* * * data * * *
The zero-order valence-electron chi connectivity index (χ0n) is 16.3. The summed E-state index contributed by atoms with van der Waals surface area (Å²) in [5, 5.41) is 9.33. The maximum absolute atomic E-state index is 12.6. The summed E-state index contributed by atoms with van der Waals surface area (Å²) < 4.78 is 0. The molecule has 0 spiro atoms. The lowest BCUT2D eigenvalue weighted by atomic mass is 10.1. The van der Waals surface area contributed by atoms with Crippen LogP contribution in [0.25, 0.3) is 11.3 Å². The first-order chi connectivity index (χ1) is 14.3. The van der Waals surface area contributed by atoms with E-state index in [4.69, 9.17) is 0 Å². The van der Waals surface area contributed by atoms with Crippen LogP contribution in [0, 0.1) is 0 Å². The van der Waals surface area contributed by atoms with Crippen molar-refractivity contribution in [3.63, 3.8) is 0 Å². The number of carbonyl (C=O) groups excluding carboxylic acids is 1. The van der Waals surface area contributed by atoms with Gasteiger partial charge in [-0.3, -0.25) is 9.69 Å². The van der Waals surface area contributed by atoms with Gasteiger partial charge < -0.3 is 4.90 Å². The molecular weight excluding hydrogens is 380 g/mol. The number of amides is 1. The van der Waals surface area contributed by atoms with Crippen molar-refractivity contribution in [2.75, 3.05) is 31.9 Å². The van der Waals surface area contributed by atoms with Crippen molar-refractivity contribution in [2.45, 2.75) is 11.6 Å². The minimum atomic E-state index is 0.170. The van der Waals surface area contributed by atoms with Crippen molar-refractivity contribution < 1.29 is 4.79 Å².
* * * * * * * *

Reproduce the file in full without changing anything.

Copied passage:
The zero-order valence-electron chi connectivity index (χ0n) is 16.3. The summed E-state index contributed by atoms with van der Waals surface area (Å²) in [5, 5.41) is 9.33. The maximum absolute atomic E-state index is 12.6. The summed E-state index contributed by atoms with van der Waals surface area (Å²) < 4.78 is 0. The molecule has 0 spiro atoms. The lowest BCUT2D eigenvalue weighted by atomic mass is 10.1. The van der Waals surface area contributed by atoms with Crippen LogP contribution in [0.25, 0.3) is 11.3 Å². The first-order chi connectivity index (χ1) is 14.3. The van der Waals surface area contributed by atoms with E-state index in [4.69, 9.17) is 0 Å². The van der Waals surface area contributed by atoms with Crippen LogP contribution in [0, 0.1) is 0 Å². The van der Waals surface area contributed by atoms with Crippen molar-refractivity contribution in [3.63, 3.8) is 0 Å². The number of carbonyl (C=O) groups excluding carboxylic acids is 1. The van der Waals surface area contributed by atoms with Gasteiger partial charge in [-0.3, -0.25) is 9.69 Å². The van der Waals surface area contributed by atoms with Gasteiger partial charge < -0.3 is 4.90 Å². The molecular weight excluding hydrogens is 380 g/mol. The number of amides is 1. The van der Waals surface area contributed by atoms with Crippen molar-refractivity contribution in [2.75, 3.05) is 31.9 Å². The van der Waals surface area contributed by atoms with Crippen molar-refractivity contribution in [2.45, 2.75) is 11.6 Å². The minimum atomic E-state index is 0.170. The van der Waals surface area contributed by atoms with Crippen molar-refractivity contribution < 1.29 is 4.79 Å².